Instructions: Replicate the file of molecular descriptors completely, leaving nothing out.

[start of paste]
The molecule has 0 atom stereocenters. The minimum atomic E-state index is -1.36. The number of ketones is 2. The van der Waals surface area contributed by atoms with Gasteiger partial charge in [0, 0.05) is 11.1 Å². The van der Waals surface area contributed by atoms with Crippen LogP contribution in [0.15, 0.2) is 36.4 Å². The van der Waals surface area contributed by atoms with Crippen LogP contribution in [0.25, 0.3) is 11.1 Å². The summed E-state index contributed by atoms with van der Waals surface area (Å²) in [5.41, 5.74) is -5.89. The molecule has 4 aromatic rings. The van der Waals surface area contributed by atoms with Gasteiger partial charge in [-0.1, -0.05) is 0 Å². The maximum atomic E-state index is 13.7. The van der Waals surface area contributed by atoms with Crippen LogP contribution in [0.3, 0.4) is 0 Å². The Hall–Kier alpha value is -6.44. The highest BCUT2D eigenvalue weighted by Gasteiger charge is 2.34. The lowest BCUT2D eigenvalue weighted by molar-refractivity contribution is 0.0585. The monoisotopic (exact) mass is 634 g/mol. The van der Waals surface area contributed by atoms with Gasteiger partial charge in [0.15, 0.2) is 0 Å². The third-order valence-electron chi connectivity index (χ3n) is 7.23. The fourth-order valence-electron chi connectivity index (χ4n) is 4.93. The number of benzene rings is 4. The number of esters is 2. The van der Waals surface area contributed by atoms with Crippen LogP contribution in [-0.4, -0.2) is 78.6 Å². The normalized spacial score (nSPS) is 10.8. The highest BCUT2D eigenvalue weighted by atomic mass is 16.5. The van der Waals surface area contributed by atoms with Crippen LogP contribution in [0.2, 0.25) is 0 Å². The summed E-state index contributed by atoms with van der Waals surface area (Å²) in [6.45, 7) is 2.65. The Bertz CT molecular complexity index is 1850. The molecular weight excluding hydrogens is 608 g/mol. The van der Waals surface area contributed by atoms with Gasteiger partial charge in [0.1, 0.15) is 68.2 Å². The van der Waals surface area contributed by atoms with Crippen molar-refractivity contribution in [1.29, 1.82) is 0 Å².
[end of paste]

The molecule has 0 atom stereocenters. The minimum atomic E-state index is -1.36. The number of ketones is 2. The van der Waals surface area contributed by atoms with Gasteiger partial charge in [0, 0.05) is 11.1 Å². The van der Waals surface area contributed by atoms with Crippen LogP contribution in [0.15, 0.2) is 36.4 Å². The van der Waals surface area contributed by atoms with Crippen LogP contribution in [0.25, 0.3) is 11.1 Å². The summed E-state index contributed by atoms with van der Waals surface area (Å²) in [5.41, 5.74) is -5.89. The molecule has 4 aromatic rings. The van der Waals surface area contributed by atoms with Gasteiger partial charge in [-0.1, -0.05) is 0 Å². The maximum atomic E-state index is 13.7. The van der Waals surface area contributed by atoms with Crippen LogP contribution in [0.3, 0.4) is 0 Å². The Hall–Kier alpha value is -6.44. The highest BCUT2D eigenvalue weighted by Gasteiger charge is 2.34. The lowest BCUT2D eigenvalue weighted by molar-refractivity contribution is 0.0585. The monoisotopic (exact) mass is 634 g/mol. The van der Waals surface area contributed by atoms with Gasteiger partial charge in [0.15, 0.2) is 0 Å². The third-order valence-electron chi connectivity index (χ3n) is 7.23. The fourth-order valence-electron chi connectivity index (χ4n) is 4.93. The number of benzene rings is 4. The number of esters is 2. The van der Waals surface area contributed by atoms with Crippen LogP contribution in [-0.4, -0.2) is 78.6 Å². The normalized spacial score (nSPS) is 10.8. The highest BCUT2D eigenvalue weighted by atomic mass is 16.5. The van der Waals surface area contributed by atoms with Crippen LogP contribution in [0.2, 0.25) is 0 Å². The summed E-state index contributed by atoms with van der Waals surface area (Å²) in [6.45, 7) is 2.65. The Bertz CT molecular complexity index is 1850. The molecular weight excluding hydrogens is 608 g/mol. The van der Waals surface area contributed by atoms with Gasteiger partial charge in [0.1, 0.15) is 68.2 Å². The van der Waals surface area contributed by atoms with Crippen molar-refractivity contribution in [1.29, 1.82) is 0 Å².